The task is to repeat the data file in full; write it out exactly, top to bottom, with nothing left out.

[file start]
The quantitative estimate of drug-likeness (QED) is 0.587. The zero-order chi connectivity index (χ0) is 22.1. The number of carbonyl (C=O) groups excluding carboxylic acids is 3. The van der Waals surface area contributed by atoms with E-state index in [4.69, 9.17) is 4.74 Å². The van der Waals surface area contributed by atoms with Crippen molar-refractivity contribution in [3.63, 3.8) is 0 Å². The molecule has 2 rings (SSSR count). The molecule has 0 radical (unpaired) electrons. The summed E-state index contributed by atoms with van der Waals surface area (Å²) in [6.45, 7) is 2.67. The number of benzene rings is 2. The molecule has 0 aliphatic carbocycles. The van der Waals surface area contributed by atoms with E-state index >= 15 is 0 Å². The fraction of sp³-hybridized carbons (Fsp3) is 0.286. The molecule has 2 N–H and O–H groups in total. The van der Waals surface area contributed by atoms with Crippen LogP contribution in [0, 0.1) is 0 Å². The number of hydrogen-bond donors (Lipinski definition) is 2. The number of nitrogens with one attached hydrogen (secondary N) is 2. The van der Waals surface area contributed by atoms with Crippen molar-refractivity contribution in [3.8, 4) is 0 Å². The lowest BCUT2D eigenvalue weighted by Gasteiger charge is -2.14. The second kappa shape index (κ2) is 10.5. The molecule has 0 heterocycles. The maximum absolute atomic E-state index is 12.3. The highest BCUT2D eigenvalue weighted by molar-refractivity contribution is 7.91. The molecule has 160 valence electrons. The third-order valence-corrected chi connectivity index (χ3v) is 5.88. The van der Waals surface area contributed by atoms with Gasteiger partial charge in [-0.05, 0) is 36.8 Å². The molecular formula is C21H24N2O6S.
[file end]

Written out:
The quantitative estimate of drug-likeness (QED) is 0.587. The zero-order chi connectivity index (χ0) is 22.1. The number of carbonyl (C=O) groups excluding carboxylic acids is 3. The van der Waals surface area contributed by atoms with E-state index in [4.69, 9.17) is 4.74 Å². The van der Waals surface area contributed by atoms with Crippen molar-refractivity contribution in [3.63, 3.8) is 0 Å². The molecule has 2 rings (SSSR count). The molecule has 0 radical (unpaired) electrons. The summed E-state index contributed by atoms with van der Waals surface area (Å²) in [6.45, 7) is 2.67. The number of benzene rings is 2. The molecule has 0 aliphatic carbocycles. The van der Waals surface area contributed by atoms with E-state index >= 15 is 0 Å². The fraction of sp³-hybridized carbons (Fsp3) is 0.286. The molecule has 2 N–H and O–H groups in total. The van der Waals surface area contributed by atoms with Crippen LogP contribution in [0, 0.1) is 0 Å². The number of hydrogen-bond donors (Lipinski definition) is 2. The number of nitrogens with one attached hydrogen (secondary N) is 2. The van der Waals surface area contributed by atoms with Crippen molar-refractivity contribution in [3.8, 4) is 0 Å². The lowest BCUT2D eigenvalue weighted by Gasteiger charge is -2.14. The second kappa shape index (κ2) is 10.5. The molecule has 0 heterocycles. The maximum absolute atomic E-state index is 12.3. The highest BCUT2D eigenvalue weighted by molar-refractivity contribution is 7.91. The molecule has 160 valence electrons. The third-order valence-corrected chi connectivity index (χ3v) is 5.88. The van der Waals surface area contributed by atoms with Gasteiger partial charge in [-0.05, 0) is 36.8 Å². The molecular formula is C21H24N2O6S.